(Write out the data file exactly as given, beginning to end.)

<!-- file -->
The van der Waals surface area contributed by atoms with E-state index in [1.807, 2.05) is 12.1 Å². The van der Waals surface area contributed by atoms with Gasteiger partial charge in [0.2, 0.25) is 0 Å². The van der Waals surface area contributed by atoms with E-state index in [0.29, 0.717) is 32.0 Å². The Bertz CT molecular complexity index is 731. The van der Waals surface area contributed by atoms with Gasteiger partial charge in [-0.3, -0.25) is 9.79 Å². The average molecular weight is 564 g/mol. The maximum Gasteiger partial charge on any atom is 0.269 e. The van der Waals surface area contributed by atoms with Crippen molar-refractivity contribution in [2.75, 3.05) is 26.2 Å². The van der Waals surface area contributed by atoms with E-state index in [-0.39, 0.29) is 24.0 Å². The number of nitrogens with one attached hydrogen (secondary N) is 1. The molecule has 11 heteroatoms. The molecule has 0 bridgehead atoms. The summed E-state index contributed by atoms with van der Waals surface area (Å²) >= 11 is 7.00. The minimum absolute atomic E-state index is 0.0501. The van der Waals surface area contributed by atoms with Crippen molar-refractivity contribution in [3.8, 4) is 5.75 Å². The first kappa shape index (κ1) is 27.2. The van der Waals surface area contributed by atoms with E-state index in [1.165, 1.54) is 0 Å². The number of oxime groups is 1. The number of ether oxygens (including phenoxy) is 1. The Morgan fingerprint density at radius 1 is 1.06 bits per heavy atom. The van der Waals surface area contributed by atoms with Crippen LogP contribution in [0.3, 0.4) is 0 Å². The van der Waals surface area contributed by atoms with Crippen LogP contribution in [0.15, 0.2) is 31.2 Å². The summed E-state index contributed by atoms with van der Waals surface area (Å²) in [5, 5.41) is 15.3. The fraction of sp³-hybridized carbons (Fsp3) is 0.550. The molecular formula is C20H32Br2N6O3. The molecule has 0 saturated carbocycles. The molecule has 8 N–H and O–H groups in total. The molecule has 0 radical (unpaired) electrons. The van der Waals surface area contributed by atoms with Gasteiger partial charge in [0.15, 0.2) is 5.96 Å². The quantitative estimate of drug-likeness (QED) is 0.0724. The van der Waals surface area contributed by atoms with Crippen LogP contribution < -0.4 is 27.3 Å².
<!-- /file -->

The van der Waals surface area contributed by atoms with E-state index in [1.807, 2.05) is 12.1 Å². The van der Waals surface area contributed by atoms with Gasteiger partial charge in [0.2, 0.25) is 0 Å². The van der Waals surface area contributed by atoms with E-state index in [0.29, 0.717) is 32.0 Å². The Bertz CT molecular complexity index is 731. The van der Waals surface area contributed by atoms with Gasteiger partial charge in [-0.3, -0.25) is 9.79 Å². The average molecular weight is 564 g/mol. The maximum Gasteiger partial charge on any atom is 0.269 e. The van der Waals surface area contributed by atoms with Crippen molar-refractivity contribution in [2.75, 3.05) is 26.2 Å². The van der Waals surface area contributed by atoms with E-state index in [-0.39, 0.29) is 24.0 Å². The number of nitrogens with one attached hydrogen (secondary N) is 1. The molecule has 11 heteroatoms. The molecule has 0 bridgehead atoms. The summed E-state index contributed by atoms with van der Waals surface area (Å²) >= 11 is 7.00. The minimum absolute atomic E-state index is 0.0501. The van der Waals surface area contributed by atoms with Crippen molar-refractivity contribution in [3.8, 4) is 5.75 Å². The first kappa shape index (κ1) is 27.2. The van der Waals surface area contributed by atoms with E-state index in [1.165, 1.54) is 0 Å². The number of oxime groups is 1. The number of ether oxygens (including phenoxy) is 1. The Morgan fingerprint density at radius 1 is 1.06 bits per heavy atom. The van der Waals surface area contributed by atoms with Crippen LogP contribution in [0.3, 0.4) is 0 Å². The van der Waals surface area contributed by atoms with Crippen LogP contribution in [0.15, 0.2) is 31.2 Å². The summed E-state index contributed by atoms with van der Waals surface area (Å²) in [5, 5.41) is 15.3. The fraction of sp³-hybridized carbons (Fsp3) is 0.550. The molecular formula is C20H32Br2N6O3. The molecule has 0 saturated carbocycles. The molecule has 8 N–H and O–H groups in total. The molecule has 0 radical (unpaired) electrons. The van der Waals surface area contributed by atoms with Gasteiger partial charge in [0.15, 0.2) is 5.96 Å². The quantitative estimate of drug-likeness (QED) is 0.0724. The van der Waals surface area contributed by atoms with Crippen LogP contribution < -0.4 is 27.3 Å².